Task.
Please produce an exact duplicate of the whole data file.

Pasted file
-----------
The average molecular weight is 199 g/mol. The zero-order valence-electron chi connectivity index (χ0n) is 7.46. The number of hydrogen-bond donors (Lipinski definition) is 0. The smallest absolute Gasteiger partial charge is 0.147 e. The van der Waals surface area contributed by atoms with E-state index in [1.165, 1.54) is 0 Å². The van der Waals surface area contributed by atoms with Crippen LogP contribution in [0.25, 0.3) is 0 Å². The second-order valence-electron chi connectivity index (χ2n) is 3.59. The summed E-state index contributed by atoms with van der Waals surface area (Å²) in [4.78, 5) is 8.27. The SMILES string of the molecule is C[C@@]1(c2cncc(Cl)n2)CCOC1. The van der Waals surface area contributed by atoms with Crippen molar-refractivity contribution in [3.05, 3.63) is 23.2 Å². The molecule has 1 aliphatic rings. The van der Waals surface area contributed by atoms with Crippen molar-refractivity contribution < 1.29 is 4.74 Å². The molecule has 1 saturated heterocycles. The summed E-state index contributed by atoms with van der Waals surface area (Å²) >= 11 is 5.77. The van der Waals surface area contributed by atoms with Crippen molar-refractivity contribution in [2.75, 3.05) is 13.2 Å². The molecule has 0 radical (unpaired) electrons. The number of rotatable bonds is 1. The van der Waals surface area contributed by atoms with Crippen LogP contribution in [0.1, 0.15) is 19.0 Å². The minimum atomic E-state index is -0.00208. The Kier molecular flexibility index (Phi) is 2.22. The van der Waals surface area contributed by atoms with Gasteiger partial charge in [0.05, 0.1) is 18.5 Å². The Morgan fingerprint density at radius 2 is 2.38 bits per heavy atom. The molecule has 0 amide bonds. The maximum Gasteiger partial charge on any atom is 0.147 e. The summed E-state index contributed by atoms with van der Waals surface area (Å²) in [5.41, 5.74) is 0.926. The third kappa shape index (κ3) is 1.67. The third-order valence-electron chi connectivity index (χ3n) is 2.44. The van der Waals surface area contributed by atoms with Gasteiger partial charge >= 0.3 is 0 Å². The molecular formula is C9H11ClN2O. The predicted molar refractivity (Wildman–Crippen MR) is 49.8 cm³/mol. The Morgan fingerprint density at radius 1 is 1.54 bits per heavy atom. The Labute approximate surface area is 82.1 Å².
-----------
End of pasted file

The average molecular weight is 199 g/mol. The zero-order valence-electron chi connectivity index (χ0n) is 7.46. The number of hydrogen-bond donors (Lipinski definition) is 0. The smallest absolute Gasteiger partial charge is 0.147 e. The van der Waals surface area contributed by atoms with E-state index in [1.165, 1.54) is 0 Å². The van der Waals surface area contributed by atoms with Crippen LogP contribution in [0.25, 0.3) is 0 Å². The second-order valence-electron chi connectivity index (χ2n) is 3.59. The summed E-state index contributed by atoms with van der Waals surface area (Å²) in [4.78, 5) is 8.27. The SMILES string of the molecule is C[C@@]1(c2cncc(Cl)n2)CCOC1. The van der Waals surface area contributed by atoms with Crippen molar-refractivity contribution in [3.05, 3.63) is 23.2 Å². The molecule has 1 aliphatic rings. The van der Waals surface area contributed by atoms with Crippen molar-refractivity contribution < 1.29 is 4.74 Å². The molecule has 1 saturated heterocycles. The summed E-state index contributed by atoms with van der Waals surface area (Å²) >= 11 is 5.77. The van der Waals surface area contributed by atoms with Crippen molar-refractivity contribution in [2.75, 3.05) is 13.2 Å². The molecule has 0 radical (unpaired) electrons. The number of rotatable bonds is 1. The van der Waals surface area contributed by atoms with Crippen LogP contribution in [0.1, 0.15) is 19.0 Å². The minimum atomic E-state index is -0.00208. The Kier molecular flexibility index (Phi) is 2.22. The van der Waals surface area contributed by atoms with Gasteiger partial charge in [0.05, 0.1) is 18.5 Å². The Morgan fingerprint density at radius 2 is 2.38 bits per heavy atom. The molecule has 0 amide bonds. The maximum Gasteiger partial charge on any atom is 0.147 e. The summed E-state index contributed by atoms with van der Waals surface area (Å²) in [5.41, 5.74) is 0.926. The third kappa shape index (κ3) is 1.67. The third-order valence-electron chi connectivity index (χ3n) is 2.44. The van der Waals surface area contributed by atoms with Gasteiger partial charge >= 0.3 is 0 Å². The molecular formula is C9H11ClN2O. The predicted molar refractivity (Wildman–Crippen MR) is 49.8 cm³/mol. The Morgan fingerprint density at radius 1 is 1.54 bits per heavy atom. The Labute approximate surface area is 82.1 Å².